Catenary Pottery Printer using analogue
parametric design by gt2P

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Chilean studio Great Things to People (gt2P) has built a machine to generate pottery objects using an analogue version of parametric design.

Catenary Pottery Printer by Guillermo Parada

The Catenary Pottery Printer by gt2P comprises a wooden frame from which sheets of gauze, muslin or lycra can be suspended and used to slip-cast ceramics.

Liquid clay, or slip, is poured into the fabric and allowed to drip through, leaving a thin layer behind that hardens into a small dish.

Catenary Pottery Printer by Guillermo Parada

Where digital parametric design would generate forms depending on the behaviour of a computer algorithm in response to a set of data, their system generates forms depending on the behaviour of the textile in response to a set of physical conditions.

Catenary Pottery Printer by Guillermo Parada

As with digital parametric design, different results can be achieved by altering the set of variables - in this case factors including the position and number of anchor points for the fabric, stretchiness of the textile selected, the weight and amount of liquid slip, or drying times and viscosity of the type of clay.

Catenary Pottery Printer by Guillermo Parada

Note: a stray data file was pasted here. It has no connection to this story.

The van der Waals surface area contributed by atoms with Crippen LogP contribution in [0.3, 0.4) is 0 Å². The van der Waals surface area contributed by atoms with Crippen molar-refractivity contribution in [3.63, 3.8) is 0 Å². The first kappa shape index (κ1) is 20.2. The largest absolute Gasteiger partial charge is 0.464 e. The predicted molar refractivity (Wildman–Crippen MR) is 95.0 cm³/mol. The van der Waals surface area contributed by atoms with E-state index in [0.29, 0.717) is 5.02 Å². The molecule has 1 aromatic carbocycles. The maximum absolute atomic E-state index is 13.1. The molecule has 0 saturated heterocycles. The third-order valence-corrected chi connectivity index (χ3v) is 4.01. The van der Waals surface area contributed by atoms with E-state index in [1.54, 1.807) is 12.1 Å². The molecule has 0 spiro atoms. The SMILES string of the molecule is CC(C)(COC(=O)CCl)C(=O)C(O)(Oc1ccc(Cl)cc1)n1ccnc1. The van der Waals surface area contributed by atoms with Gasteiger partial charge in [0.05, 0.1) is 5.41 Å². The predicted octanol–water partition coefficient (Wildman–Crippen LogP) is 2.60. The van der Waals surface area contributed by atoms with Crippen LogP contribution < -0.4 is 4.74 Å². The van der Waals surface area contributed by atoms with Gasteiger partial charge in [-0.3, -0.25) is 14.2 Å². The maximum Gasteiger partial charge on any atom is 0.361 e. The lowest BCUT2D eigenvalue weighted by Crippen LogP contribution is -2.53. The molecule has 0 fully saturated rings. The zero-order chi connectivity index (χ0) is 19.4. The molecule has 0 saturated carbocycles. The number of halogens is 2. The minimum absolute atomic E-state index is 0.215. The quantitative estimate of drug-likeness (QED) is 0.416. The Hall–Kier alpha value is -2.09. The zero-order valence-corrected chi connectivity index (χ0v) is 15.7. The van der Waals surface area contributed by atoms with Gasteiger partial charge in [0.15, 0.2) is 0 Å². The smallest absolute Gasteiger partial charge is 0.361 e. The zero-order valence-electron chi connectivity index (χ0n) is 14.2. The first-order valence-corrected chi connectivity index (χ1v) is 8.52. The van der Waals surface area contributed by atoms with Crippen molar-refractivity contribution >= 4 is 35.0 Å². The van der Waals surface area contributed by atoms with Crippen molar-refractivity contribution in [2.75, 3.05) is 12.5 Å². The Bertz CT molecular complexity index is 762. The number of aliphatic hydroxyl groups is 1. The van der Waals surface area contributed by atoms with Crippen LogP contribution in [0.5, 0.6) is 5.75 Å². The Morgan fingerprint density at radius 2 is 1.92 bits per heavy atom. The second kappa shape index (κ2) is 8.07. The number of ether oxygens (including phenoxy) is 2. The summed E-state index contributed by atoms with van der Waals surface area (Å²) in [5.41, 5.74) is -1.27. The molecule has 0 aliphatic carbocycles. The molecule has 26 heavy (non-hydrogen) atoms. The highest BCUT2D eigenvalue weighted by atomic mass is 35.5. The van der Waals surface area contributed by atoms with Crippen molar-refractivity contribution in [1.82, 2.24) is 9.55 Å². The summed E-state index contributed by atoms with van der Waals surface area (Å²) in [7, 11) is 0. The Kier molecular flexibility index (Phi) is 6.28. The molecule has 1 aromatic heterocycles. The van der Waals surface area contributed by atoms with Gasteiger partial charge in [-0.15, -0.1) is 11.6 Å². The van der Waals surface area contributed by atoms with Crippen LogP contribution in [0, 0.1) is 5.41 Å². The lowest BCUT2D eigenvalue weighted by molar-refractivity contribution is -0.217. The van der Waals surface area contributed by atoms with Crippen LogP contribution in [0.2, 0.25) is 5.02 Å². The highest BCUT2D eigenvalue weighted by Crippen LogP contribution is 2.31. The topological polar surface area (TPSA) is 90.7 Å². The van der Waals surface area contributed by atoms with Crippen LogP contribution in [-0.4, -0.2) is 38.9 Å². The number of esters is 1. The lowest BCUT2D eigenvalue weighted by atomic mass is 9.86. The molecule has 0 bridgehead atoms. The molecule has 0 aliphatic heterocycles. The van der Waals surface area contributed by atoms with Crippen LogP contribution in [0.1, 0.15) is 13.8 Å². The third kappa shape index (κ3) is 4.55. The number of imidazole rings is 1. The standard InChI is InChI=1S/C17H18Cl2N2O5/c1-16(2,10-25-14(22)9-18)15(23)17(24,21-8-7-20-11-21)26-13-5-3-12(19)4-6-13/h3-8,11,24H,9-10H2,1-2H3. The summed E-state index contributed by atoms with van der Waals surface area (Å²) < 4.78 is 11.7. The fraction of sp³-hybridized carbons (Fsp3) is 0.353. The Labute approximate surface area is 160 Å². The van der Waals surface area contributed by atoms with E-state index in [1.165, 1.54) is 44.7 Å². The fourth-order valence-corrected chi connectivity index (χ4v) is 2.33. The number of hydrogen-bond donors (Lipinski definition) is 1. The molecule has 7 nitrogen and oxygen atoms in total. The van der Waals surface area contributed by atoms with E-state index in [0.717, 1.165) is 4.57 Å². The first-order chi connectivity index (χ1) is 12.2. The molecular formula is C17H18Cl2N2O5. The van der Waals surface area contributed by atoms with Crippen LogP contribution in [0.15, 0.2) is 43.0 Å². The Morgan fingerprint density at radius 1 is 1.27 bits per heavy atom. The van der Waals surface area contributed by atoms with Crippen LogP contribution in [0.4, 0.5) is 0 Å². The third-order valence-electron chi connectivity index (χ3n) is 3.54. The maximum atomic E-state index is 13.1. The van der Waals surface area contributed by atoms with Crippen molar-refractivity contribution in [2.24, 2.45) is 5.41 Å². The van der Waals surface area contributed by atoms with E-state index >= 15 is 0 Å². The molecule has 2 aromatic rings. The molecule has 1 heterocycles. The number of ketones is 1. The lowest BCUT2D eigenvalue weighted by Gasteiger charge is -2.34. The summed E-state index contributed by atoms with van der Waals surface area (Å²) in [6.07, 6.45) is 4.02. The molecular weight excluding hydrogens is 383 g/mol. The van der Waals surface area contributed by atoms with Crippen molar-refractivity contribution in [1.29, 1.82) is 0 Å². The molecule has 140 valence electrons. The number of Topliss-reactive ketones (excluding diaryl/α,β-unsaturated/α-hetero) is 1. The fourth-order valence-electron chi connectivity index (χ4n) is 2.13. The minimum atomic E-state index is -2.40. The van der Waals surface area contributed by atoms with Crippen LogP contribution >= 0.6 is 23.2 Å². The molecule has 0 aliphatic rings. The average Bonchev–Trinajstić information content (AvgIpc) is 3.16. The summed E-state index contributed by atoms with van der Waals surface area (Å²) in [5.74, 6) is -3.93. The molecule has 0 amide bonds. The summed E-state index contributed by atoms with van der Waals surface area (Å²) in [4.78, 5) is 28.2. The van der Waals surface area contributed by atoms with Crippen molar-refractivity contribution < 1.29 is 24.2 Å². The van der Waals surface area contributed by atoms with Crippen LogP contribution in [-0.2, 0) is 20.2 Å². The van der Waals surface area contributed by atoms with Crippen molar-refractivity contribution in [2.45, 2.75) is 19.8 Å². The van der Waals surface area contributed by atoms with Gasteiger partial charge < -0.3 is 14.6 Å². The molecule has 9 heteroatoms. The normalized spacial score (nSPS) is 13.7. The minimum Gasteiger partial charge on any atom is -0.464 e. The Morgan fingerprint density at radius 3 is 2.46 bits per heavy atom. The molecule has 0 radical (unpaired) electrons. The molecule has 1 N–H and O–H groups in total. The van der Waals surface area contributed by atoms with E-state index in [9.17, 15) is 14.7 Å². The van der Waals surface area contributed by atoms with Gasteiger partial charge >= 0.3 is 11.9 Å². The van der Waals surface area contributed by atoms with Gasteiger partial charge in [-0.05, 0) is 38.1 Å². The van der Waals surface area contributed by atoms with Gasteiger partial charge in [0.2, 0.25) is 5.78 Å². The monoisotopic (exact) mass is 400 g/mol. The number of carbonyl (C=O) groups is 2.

"This is part of an exploration on how to create standard machines that generate non-standard results, mixing analogue numerical control with traditional material and techniques integrated in one real-time process," said Guillermo Parada of gt2P, adding that "parametric design is not necessarily a digital computation methodology."

Catenary Pottery Printer by Guillermo Parada

"This project gives us a new scope - more parametric, less digital - allowing us to speak about parametric design without computers and digital fabrication laboratories which generates dialogues from academic contexts to communities of artisans," he continued.

Catenary Pottery Printer by Guillermo Parada

The designers have used the machine to make tableware, candle-holders and lamps, and suggest that the process could be scaled-up to make larger objects like furniture using lost-wax casting or resin.

Catenary Pottery Printer by Guillermo Parada

Photos are by Victor Imperiale.

  • Dan

    Why does everything need to be refereed to as printing? This is clearly not a printing process!
    It is a wonderful exploration of casting resulting in some beautiful objects but it is not printing.

  • Curly3

    The title is misleading.

  • ????

    “Analogue parametric design” equals design minus computers. Printing does not equal casting.

  • Em

    Wahouu so innovating! No I’m kidding…

    When designers are discovering ceramics, this kind of experiment is what you do in your first month of ceramics school. It’s barely design since there is no work on the shape or use of the object. The shapes just happen and I’m surprised to read that their construction is called a machine. It’s not a machine since it doesn’t do anything, it’s a scaffolding, a support.

    There are many ceramists/ artists who are using this technique in really interesting ways. So please designers, stop using ceramics if you don’t do anything interesting with it!

  • boooo!

    Gaudi was doing similar stuff 100 years ago, except with a better understanding of …well, everything. Please use the word “new” with caution or, better yet, don’t use it at all.